Too many protest singers, not enough protest songs (or: Don’t Give That Girl a Pen)
OK, who hasn’t heard the single by Pink (or P!nk as it appears on the album covers, but for the benefit of anyone listening to this with Jaws or similar software rather than reading it, I’m going to spell it properly from now on) called Stupid Girls? The moment I heard it I thought this was another cloned chick with attitude (rather like those the industry foisted on us in the mid-1990s after Ani DiFranco refused to sign to a commercial label), although I sort of respect her for calling the girls stupid rather than blaming the stupid things women sometimes do on some man behind the scenes. Anyway, one definition of a stupid girl is one who writes a song inviting the President to take a walk with her, but gets two of her buddies to back her up. Perhaps she figured the Pres would bring a couple of his own pals along for the same purpose.
I guess the first verse of Dear Mr President rhymes, and “Dear Mr President / Come take a walk with my friends Amy and Emily and me / Let’s pretend we’re just four people and / You’re not better than us” doesn’t, but then, much of the rest of this song doesn’t rhyme either. As a lyrical clunker, it beats even the Irish hit Only a Woman’s Heart, which spawned three compilations of Irish female singers and at least one tour, and its central line is “My heart is low, my heart is so low, as only a woman’s heart can know”. Like, the author has only ever been a woman, so how would she know?
I don’t normally comment on musical matters here, but as one who hates Bush as much as anyone else, I find this song something of an embarrassment. I can imagine his right-wing cheerleaders rubbing their hands with glee at a read of the lyrics, never mind a listen to the song. Many, many people have written protest songs about war and about awful politicians. There have been a lot of competent songwriters who wrote protest songs with powerful lyrics (Eric Bogle’s And the Band Played Waltzing Matilda, for example) and if not exactly powerful, then at least punchy (Neil Young’s recent Let’s Impeach the President and Country Joe MacDonald’s I Think I’m Fixing to Die Rag for example). Linda Perry’s song of the same title as Pink’s would have been, if she had got a recording deal while its subject, Ronald Reagan, was still President (it was released when Clinton was in office). Pink, on the other hand, apparently does not know how to write a powerful or punchy protest song.
She just rants and accuses, and flings the same old mud. The handful of specific accusations (“What do you feel when you see all the homeless on the street”) are lost amid the general whining (the next line being “Who do you pray for at night before you go to sleep”). Some of her accusations are not even directly relevant, like the bit about a man hating his daughter because she’s gay - is this something Bush himself makes an issue of? “I can only imagine what the first lady has to say / You’ve come a long way from whiskey and cocaine”, she jibes. The first lady? Dick Cheney’s daughter is gay, not Bush’s. (Does anyone else wonder if that bit is ripped off the second verse of Richard Thompson’s Can’t Win?) Then there’s the bit about him not knowing nothing ‘bout hard work - a valid point, but you wonder how much Pink knows about hard work herself.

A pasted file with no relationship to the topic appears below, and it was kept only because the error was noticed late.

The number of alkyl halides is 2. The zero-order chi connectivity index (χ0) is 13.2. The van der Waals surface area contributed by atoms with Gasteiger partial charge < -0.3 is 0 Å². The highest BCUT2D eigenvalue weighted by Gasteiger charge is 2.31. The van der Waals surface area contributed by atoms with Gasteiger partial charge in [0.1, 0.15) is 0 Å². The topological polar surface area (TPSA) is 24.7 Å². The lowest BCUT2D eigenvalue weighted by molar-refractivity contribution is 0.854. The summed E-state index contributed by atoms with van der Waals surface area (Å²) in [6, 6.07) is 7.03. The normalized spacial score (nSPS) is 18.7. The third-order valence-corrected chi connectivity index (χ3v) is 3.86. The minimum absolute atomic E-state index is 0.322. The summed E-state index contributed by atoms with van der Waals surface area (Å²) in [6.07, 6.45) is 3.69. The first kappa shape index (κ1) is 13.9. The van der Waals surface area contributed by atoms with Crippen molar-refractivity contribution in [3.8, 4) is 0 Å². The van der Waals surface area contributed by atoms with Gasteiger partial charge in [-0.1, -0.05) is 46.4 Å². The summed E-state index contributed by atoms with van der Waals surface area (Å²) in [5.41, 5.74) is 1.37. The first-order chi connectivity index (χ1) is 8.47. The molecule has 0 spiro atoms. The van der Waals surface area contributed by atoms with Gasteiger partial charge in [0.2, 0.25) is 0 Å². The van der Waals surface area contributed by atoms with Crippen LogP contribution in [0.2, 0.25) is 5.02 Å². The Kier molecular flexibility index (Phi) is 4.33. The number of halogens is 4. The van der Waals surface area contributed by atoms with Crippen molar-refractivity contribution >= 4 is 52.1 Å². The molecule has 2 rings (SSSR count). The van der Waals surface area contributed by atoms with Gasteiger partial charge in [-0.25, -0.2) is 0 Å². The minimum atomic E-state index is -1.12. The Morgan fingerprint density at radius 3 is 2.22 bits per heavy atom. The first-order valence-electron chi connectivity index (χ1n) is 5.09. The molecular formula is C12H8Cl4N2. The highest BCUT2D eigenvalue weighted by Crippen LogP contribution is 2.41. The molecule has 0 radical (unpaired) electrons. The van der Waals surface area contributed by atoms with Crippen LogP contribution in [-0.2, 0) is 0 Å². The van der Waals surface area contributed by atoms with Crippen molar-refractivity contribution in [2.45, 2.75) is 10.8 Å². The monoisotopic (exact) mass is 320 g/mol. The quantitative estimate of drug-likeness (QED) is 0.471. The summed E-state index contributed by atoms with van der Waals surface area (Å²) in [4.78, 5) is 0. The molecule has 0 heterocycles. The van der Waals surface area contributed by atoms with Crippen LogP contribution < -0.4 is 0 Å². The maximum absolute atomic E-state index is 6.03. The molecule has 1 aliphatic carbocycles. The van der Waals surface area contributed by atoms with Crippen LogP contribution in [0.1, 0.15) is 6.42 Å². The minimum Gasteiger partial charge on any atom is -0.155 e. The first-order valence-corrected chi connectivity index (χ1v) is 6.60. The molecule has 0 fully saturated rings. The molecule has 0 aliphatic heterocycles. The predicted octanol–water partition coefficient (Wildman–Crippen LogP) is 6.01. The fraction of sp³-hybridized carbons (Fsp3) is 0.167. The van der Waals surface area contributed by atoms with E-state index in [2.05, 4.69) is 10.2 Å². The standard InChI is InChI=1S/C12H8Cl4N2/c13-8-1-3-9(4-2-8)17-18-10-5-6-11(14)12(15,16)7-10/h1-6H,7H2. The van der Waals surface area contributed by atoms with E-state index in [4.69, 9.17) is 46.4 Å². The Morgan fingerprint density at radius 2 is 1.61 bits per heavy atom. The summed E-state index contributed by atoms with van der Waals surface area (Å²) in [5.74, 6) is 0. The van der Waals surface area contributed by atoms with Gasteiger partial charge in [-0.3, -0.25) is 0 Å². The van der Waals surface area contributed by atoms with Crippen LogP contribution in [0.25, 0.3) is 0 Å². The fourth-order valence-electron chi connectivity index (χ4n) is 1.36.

You can find the lyrics to this whinge on any number of blogs, reproduced whole. Actually, a Technorati search reveals one blog after another which has done just this, with very little actual commentary (albeit in one case, the blogger has added “sometimes stupidity speaks for itself”). I also don’t buy the line that this took courage after what happened to the Dixie Chicks; she simply does not move in the same circles as the Dixie Chicks or rely on the commercial country music infrastructure. (And anyway, the Chicks’ record label hasn’t dropped them.) Courageous or not, this song is just lame, lame, lame. It’s an embarrassment to the cause and I wonder why one or other of the Indigo Girls (who, unlike Pink, can write) didn’t politely point this out to her.
Talking of bad “art”, yesterday a large chunk of west London was cordoned off, causing the surrounding area to grind to a halt in the middle of the morning rush hour, because some stupid woman decided to leave some suspicious-looking items (like, a wooden construction with nails sticking out of it) in various streets around Shepherds’ Bush and Hammersmith. She later walked into a police station and claimed that this was art. What?! I mean, jokes about terrorism can sometimes be funny, but bomb hoaxes in this day and age are beyond the pale. Even after the Hemel Hempstead explosion (which was an accident, and very quickly established as such), people tried to start rumours about aeroplanes and terrorism; who knows what could have happened in this case with rumours of several bombs in a populated area. So I hope her fans, if she has any, will pardon me for not seeing the artistic merit or the funny side of this really stupid “installation”.
Possibly Related Posts:
- Who is, and who isn’t, a terrorist?
- Garmin’s four-day outage reflects incompetence
- Reflection on “Happy Valley”, series 1
- Review: Britain’s Killer Motorways
- Review: The Left Behind